Corrupt former Labor minister Eddie Obeid and his ally Joe Tripodi agreed to oust former premier Morris Iemma in return for a favourable deal for Obeid-linked company Australian Water Holdings, an inquiry has heard.
Peter Phillips, an independent certifier, told the Independent Commission Against Corruption on Tuesday he was pressured by AWH not to question excessive costs being billed by the company to the state-owned Sydney Water.
He said former AWH chairman John Rippon told him ''political pressure was going to be applied very heavily to Sydney Water'' to give AWH contracts to run the installation of water and sewerage infrastructure in the north-west.
Mr Phillips said the ''clincher'' for him was being told by AWH employee Vass Kuznetsov around July 2008 that ''the Terrigals were going to move on Morris Iemma and have him removed as premier, and that part of the payment for their support of this was going to be a water licence for AWH''.
''I didn't pay that a lot of attention at the time but when it actually happened I realised there were very powerful influences being wielded about the place,'' he said.
The Terrigals were a powerful sub-faction of the Labor Party's dominant Right faction, led by Mr Obeid and Mr Tripodi.
Mr Phillips said later that he was not ''100 per cent sure'' that the term Terrigals was used, but he believed ''it was actually stated it was Mr Obeid and Mr Tripodi''.
Mr Iemma was forced to resign on September 5, 2008, after he tried to dump Mr Tripodi from the ministry. He was replaced by Nathan Rees, whom the inquiry has heard called AWH ''a bunch of crooks''.
Mr Phillips said the term ''water licence'' meant a public-private partnership between AWH and the state government. The commission has previously heard the Obeid family had a secret 30 per cent stake in AWH and could have made up to $60 million from the PPP.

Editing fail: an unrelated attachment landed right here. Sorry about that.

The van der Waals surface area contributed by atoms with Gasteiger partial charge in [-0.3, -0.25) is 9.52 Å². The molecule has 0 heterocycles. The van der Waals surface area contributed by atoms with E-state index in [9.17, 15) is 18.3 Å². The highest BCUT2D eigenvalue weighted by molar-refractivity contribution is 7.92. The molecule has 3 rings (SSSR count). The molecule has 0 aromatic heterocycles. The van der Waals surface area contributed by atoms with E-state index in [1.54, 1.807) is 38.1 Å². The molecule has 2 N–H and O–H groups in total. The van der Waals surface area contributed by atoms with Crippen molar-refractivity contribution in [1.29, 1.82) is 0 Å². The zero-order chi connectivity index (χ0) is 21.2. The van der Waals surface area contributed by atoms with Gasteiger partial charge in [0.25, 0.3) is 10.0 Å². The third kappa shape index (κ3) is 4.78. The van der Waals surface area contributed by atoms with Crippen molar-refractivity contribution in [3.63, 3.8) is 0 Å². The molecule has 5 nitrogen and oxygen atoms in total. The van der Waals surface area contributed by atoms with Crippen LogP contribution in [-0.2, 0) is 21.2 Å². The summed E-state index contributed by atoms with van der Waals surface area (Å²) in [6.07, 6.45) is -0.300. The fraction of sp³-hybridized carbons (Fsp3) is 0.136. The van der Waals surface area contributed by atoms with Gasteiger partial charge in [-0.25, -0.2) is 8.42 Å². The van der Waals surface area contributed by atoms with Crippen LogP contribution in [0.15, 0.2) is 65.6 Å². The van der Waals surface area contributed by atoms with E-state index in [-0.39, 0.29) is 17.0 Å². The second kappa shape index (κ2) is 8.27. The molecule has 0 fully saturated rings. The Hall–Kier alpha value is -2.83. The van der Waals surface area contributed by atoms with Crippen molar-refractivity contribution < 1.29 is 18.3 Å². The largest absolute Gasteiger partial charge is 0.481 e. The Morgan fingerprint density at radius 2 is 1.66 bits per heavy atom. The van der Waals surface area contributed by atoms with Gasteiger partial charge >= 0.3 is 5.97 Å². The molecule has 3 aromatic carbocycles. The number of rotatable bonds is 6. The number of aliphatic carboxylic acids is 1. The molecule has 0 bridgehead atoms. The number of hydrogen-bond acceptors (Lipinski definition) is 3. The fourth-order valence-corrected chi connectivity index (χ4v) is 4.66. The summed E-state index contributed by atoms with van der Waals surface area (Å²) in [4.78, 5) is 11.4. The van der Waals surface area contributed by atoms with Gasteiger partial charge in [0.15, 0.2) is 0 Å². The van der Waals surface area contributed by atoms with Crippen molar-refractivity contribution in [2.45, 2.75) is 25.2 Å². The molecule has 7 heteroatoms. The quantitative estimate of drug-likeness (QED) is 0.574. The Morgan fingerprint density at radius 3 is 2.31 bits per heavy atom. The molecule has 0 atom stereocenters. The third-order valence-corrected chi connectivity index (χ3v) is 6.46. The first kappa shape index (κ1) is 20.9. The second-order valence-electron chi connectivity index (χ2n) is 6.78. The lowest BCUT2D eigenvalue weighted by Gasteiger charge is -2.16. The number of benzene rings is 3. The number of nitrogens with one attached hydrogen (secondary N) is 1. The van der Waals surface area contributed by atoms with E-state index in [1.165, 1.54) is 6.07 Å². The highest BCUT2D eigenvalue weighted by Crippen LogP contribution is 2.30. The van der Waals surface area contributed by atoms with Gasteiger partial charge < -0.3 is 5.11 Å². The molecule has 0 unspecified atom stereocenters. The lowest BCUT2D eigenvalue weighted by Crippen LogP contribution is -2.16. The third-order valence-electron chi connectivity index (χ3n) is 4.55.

The inquiry is examining allegations AWH secretly billed Sydney Water for millions of dollars under an existing contract, including for limousines and donations to the Liberal Party.
Mr Phillips said the conversation took place about six or eight weeks before Mr Iemma's resignation.
''At least Mr Iemma now knows he didn't lose his premiership for nothing,'' counsel assisting the inquiry, Geoffrey Watson, SC, quipped.
Counsel for Mr Obeid, Stuart Littlemore, QC, insisted Mr Iemma was ''not removed [from office]; he resigned''.
''With respect, I think I know those events pretty well,'' Mr Watson replied.
Documents tendered to the commission suggest AWH saw political influence as crucial to its success.
The subsequent sacking of Mr Tripodi in November 2009 prompted AWH director and Obeid associate Nick Di Girolamo to email fellow directors, including Liberal heavyweight Arthur Sinodinos.
''I have been liaising with both senior ALP members and our political adviser, John Wells*, to ascertain what the axing of Joe Tripodi means to our PPP,'' he wrote.
Mr Girolamo noted that Kristina Keneally and Michael Daley's new ministries are ''key appointments for us - both are from the Right and thus share the policies that Tripodi advocated''.
As premier, Ms Keneally rejected a forged cabinet minute Mr Tripodi and his colleague Tony Kelly allegedly tried to submit to cabinet to advance AWH's cause. Their actions have been described as ''tantamount to fraud.'' Former Sydney Water chairman Tom Parry gave evidence he told Ms Keneally's office to ''drive a stake through the heart'' of the minute.
Earlier on Tuesday, former Sydney Water chief executive Kerry Schott insisted she warned Senator Sinodinos to be careful of the company he was keeping on the board of AWH. She agreed the conversation may have taken place as early as 2009, almost three years before he resigned in November 2011 to take up a Senate vacancy.
Challenged by Senator Sinodinos' barrister, Tony Bannon, SC, about whether she told him AWH ''may be dishonest'', Dr Schott said she may have used the term or words ''that meant exactly the same thing''.
''It was a personal warning to Mr Sinodinos, who I thought very highly of,'' Dr Schott said.
Clarification: This refers to ALP adviser John Wells, not the husband of Liberal senator Concetta Fierravanti-Wells who shares that name.